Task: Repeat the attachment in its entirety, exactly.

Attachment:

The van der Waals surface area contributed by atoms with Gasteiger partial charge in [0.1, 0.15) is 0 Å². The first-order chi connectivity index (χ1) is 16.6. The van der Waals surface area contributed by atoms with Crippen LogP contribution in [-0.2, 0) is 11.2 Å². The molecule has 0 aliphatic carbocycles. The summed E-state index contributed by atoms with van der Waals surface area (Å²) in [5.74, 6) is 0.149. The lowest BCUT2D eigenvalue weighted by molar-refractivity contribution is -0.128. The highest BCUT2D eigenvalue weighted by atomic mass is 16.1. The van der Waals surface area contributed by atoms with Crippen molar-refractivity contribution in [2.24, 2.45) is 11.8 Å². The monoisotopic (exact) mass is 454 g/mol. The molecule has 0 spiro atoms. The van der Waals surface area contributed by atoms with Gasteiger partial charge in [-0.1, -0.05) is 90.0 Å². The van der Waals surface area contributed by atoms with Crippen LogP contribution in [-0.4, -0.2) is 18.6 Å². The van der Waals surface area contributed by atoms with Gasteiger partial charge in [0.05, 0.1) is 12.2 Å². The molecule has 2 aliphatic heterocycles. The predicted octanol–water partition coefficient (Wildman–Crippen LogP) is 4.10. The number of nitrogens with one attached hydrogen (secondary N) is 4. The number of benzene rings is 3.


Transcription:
The van der Waals surface area contributed by atoms with Gasteiger partial charge in [0.1, 0.15) is 0 Å². The first-order chi connectivity index (χ1) is 16.6. The van der Waals surface area contributed by atoms with Crippen LogP contribution in [-0.2, 0) is 11.2 Å². The molecule has 0 aliphatic carbocycles. The summed E-state index contributed by atoms with van der Waals surface area (Å²) in [5.74, 6) is 0.149. The lowest BCUT2D eigenvalue weighted by molar-refractivity contribution is -0.128. The highest BCUT2D eigenvalue weighted by atomic mass is 16.1. The van der Waals surface area contributed by atoms with Crippen molar-refractivity contribution in [2.24, 2.45) is 11.8 Å². The monoisotopic (exact) mass is 454 g/mol. The molecule has 0 spiro atoms. The van der Waals surface area contributed by atoms with Gasteiger partial charge in [-0.1, -0.05) is 90.0 Å². The van der Waals surface area contributed by atoms with Crippen LogP contribution in [-0.4, -0.2) is 18.6 Å². The van der Waals surface area contributed by atoms with Gasteiger partial charge in [0.05, 0.1) is 12.2 Å². The molecule has 2 aliphatic heterocycles. The predicted octanol–water partition coefficient (Wildman–Crippen LogP) is 4.10. The number of nitrogens with one attached hydrogen (secondary N) is 4. The number of benzene rings is 3.